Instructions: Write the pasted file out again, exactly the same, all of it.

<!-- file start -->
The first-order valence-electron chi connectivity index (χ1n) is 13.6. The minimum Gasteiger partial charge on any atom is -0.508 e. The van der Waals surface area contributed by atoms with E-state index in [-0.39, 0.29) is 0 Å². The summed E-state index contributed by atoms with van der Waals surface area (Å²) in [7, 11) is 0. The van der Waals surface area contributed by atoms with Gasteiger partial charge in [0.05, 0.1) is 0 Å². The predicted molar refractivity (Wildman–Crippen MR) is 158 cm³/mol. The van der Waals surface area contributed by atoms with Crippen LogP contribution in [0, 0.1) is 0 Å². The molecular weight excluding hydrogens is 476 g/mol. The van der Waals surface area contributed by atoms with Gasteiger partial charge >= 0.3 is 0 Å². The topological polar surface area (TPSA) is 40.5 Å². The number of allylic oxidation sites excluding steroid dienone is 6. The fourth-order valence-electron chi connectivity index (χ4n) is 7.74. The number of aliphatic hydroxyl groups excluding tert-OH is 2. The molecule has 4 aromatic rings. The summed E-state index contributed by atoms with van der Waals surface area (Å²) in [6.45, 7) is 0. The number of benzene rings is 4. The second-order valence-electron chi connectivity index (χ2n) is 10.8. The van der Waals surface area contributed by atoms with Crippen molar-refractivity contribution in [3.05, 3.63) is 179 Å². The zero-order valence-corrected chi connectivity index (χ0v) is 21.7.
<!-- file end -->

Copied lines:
The first-order valence-electron chi connectivity index (χ1n) is 13.6. The minimum Gasteiger partial charge on any atom is -0.508 e. The van der Waals surface area contributed by atoms with E-state index in [-0.39, 0.29) is 0 Å². The summed E-state index contributed by atoms with van der Waals surface area (Å²) in [7, 11) is 0. The van der Waals surface area contributed by atoms with Gasteiger partial charge in [0.05, 0.1) is 0 Å². The predicted molar refractivity (Wildman–Crippen MR) is 158 cm³/mol. The van der Waals surface area contributed by atoms with Crippen LogP contribution in [0, 0.1) is 0 Å². The molecular weight excluding hydrogens is 476 g/mol. The van der Waals surface area contributed by atoms with Gasteiger partial charge >= 0.3 is 0 Å². The topological polar surface area (TPSA) is 40.5 Å². The number of allylic oxidation sites excluding steroid dienone is 6. The fourth-order valence-electron chi connectivity index (χ4n) is 7.74. The number of aliphatic hydroxyl groups excluding tert-OH is 2. The molecule has 4 aromatic rings. The summed E-state index contributed by atoms with van der Waals surface area (Å²) in [6.45, 7) is 0. The number of benzene rings is 4. The second-order valence-electron chi connectivity index (χ2n) is 10.8. The van der Waals surface area contributed by atoms with Crippen molar-refractivity contribution in [3.05, 3.63) is 179 Å². The zero-order valence-corrected chi connectivity index (χ0v) is 21.7.